House Democrats Urge Postponement of Walden Spectrum Bill Vote
November 30, 2011
WASHINGTON: House Democrats are asking for a postponement of tomorrow’s
subcommittee vote on a spectrum bill proffered Tuesday by their Republican
colleague. California Democrats Henry Waxman and Anna Eshoo sent a letter today
to the leadership of the House Commerce Committee asking for the delay. The
pair also released a spectrum bill yesterday, just hours after the one from
Walden, who scheduled the vote.
We are writing you to
request that you postpone the subcommittee markup scheduled for Thursday, Dec.
1,” they wrote in a letter to Committee Chairman Fred Upton (R-Mich.) and Greg
Walden (R-Ore.), chairman of the technology subcommittee and chief author of
the contested legislation. “We make this request for two reasons. First,
Chairman Walden released new legislative text on Tuesday, so a delay will give
members and stakeholders more time to understand the new language. Second, we
were engaged in constructive negotiations toward a bipartisan bill that were abruptly
ended in early October. A delay would provide an opportunity for us to resume
these negotiations and to share relevant information we have learned since
Walden’s bill, the
Jumpstarting Opportunity with Broadband Spectrum Act, authorizes the Federal
Communications Commission to hold incentive auctions of voluntarily
relinquished TV spectrum. It would raise an estimated $15 billion for deficit
reduction and provide $3 billion for repacking TV channels. It also allocates a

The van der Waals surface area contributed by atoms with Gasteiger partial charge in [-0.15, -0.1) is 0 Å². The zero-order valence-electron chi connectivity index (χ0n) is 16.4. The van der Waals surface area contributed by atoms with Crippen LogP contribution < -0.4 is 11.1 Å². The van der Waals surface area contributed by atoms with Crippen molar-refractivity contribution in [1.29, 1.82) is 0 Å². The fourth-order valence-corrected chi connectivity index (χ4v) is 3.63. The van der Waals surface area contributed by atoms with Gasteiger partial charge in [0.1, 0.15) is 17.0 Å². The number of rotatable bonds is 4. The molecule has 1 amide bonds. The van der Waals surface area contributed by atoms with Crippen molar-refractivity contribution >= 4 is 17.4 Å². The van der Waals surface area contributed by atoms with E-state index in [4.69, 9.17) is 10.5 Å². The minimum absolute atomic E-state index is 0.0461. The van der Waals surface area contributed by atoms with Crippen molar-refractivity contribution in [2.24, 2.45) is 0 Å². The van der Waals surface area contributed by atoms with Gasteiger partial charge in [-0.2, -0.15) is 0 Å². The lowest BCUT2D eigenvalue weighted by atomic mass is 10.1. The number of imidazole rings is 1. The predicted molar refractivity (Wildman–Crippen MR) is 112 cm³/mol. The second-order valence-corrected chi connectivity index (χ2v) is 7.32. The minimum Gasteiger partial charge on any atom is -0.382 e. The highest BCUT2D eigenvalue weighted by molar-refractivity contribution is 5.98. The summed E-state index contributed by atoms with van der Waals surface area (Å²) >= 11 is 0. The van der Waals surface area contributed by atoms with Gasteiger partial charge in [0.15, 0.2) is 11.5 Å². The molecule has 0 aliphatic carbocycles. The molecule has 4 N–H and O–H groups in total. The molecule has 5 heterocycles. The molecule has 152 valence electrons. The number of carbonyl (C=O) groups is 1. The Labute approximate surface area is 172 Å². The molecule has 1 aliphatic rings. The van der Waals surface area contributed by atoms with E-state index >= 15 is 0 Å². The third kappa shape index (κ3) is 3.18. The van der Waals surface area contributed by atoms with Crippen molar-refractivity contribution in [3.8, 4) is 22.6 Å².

20 MHz block of contiguous spectrum for a public safety broadband network,
including the 700 MHz D block that failed to attract minimum bids as a
public-private license four years ago.
Walden and Upton favored auctioning the D block, but Walden’s bill cedes to
outright allocation. Waxman and Eshoo concurred on the D block, but took issue
with other points in the bill. It provides no set-aside for unlicensed spectrum
the TV bands, which Democrats favor. Walden’s bill puts state governments in
charge of building the public safety network, and grants deployment and
oversight to a private contractor. Democrats favor the formation of a national
nonprofit and have dubiety about the cost and accountability of using a private
contractor for oversight.
They also questioned the $3 billion channel-repacking fund, and the amount
dedicated to create the public safety network.
“This is three times larger than the amount CBO has advised would be necessary
to cover broadcasters’ reasonable expenses,” they said. “We do not understand
why this broadcaster fund is so generous, especially when the new language
provides just $5 billion for building the new public safety network, which is
less than half the funds provided in the bipartisan Senate legislation and our
Walden said yesterday that his bill was the culmination of five hearings and
multiple bipartisan meetings. Eshoo and Waxman said committee Republicans
stopped negotiating with Democrats over the spectrum bill in early October to
“pursue discussions in the Super Committee.” The Democrats in the meantime said
they’d learned “new facts” and wanted to hammer out a bipartisan deal.
~ Deborah D. McAdams